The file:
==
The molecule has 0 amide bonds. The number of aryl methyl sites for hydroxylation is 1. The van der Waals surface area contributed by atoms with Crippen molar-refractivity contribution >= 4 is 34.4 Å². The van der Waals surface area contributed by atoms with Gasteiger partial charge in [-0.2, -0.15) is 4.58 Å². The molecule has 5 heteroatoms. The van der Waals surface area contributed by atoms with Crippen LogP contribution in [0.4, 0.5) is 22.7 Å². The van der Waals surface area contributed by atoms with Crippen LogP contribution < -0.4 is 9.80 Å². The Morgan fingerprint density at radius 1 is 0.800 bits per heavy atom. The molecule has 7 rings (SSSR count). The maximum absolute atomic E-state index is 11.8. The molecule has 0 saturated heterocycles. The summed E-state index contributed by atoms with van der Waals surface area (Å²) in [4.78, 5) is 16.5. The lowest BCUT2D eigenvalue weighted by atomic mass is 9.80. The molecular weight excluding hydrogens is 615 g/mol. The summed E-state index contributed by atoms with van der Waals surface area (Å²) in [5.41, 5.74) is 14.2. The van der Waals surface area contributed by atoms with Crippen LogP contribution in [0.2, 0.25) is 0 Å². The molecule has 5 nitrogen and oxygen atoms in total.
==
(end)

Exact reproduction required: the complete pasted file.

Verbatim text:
The molecule has 0 amide bonds. The number of aryl methyl sites for hydroxylation is 1. The van der Waals surface area contributed by atoms with Crippen molar-refractivity contribution >= 4 is 34.4 Å². The van der Waals surface area contributed by atoms with Gasteiger partial charge in [-0.2, -0.15) is 4.58 Å². The molecule has 5 heteroatoms. The van der Waals surface area contributed by atoms with Crippen LogP contribution in [0.4, 0.5) is 22.7 Å². The van der Waals surface area contributed by atoms with Crippen LogP contribution < -0.4 is 9.80 Å². The Morgan fingerprint density at radius 1 is 0.800 bits per heavy atom. The molecule has 7 rings (SSSR count). The maximum absolute atomic E-state index is 11.8. The molecule has 0 saturated heterocycles. The summed E-state index contributed by atoms with van der Waals surface area (Å²) in [4.78, 5) is 16.5. The lowest BCUT2D eigenvalue weighted by atomic mass is 9.80. The molecular weight excluding hydrogens is 615 g/mol. The summed E-state index contributed by atoms with van der Waals surface area (Å²) in [5.41, 5.74) is 14.2. The van der Waals surface area contributed by atoms with Crippen LogP contribution in [0.2, 0.25) is 0 Å². The molecule has 5 nitrogen and oxygen atoms in total.